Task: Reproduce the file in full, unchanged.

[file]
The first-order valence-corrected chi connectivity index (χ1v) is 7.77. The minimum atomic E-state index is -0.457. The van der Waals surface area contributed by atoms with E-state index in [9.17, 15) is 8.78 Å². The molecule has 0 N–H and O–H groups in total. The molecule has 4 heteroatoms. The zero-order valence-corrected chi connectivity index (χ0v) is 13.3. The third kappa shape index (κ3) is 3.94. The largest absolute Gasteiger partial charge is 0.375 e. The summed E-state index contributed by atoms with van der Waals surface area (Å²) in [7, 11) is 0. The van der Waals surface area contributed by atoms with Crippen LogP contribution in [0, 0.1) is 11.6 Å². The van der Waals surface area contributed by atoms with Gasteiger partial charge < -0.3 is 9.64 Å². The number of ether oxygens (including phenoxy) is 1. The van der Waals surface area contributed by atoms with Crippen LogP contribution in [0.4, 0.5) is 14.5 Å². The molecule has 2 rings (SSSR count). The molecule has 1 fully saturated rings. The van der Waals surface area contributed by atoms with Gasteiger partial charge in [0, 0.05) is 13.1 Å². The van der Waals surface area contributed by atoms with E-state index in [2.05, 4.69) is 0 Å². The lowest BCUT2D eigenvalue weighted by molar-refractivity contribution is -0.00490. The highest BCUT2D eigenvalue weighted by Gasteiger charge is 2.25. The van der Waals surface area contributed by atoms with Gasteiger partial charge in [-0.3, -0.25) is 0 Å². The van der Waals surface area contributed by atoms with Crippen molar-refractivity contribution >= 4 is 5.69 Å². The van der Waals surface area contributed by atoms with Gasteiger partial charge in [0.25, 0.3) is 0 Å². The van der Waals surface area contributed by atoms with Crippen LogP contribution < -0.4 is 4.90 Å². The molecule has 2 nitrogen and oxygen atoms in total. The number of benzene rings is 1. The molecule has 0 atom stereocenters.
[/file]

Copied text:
The first-order valence-corrected chi connectivity index (χ1v) is 7.77. The minimum atomic E-state index is -0.457. The van der Waals surface area contributed by atoms with E-state index in [9.17, 15) is 8.78 Å². The molecule has 0 N–H and O–H groups in total. The molecule has 4 heteroatoms. The zero-order valence-corrected chi connectivity index (χ0v) is 13.3. The third kappa shape index (κ3) is 3.94. The largest absolute Gasteiger partial charge is 0.375 e. The summed E-state index contributed by atoms with van der Waals surface area (Å²) in [7, 11) is 0. The van der Waals surface area contributed by atoms with Crippen LogP contribution in [0, 0.1) is 11.6 Å². The van der Waals surface area contributed by atoms with Gasteiger partial charge < -0.3 is 9.64 Å². The number of ether oxygens (including phenoxy) is 1. The van der Waals surface area contributed by atoms with Crippen LogP contribution in [0.4, 0.5) is 14.5 Å². The molecule has 2 rings (SSSR count). The molecule has 1 fully saturated rings. The van der Waals surface area contributed by atoms with Gasteiger partial charge in [0, 0.05) is 13.1 Å². The van der Waals surface area contributed by atoms with E-state index in [2.05, 4.69) is 0 Å². The lowest BCUT2D eigenvalue weighted by molar-refractivity contribution is -0.00490. The highest BCUT2D eigenvalue weighted by Gasteiger charge is 2.25. The van der Waals surface area contributed by atoms with Gasteiger partial charge in [-0.3, -0.25) is 0 Å². The van der Waals surface area contributed by atoms with Crippen molar-refractivity contribution >= 4 is 5.69 Å². The van der Waals surface area contributed by atoms with Gasteiger partial charge in [0.25, 0.3) is 0 Å². The van der Waals surface area contributed by atoms with Crippen LogP contribution < -0.4 is 4.90 Å². The molecule has 2 nitrogen and oxygen atoms in total. The number of benzene rings is 1. The molecule has 0 atom stereocenters.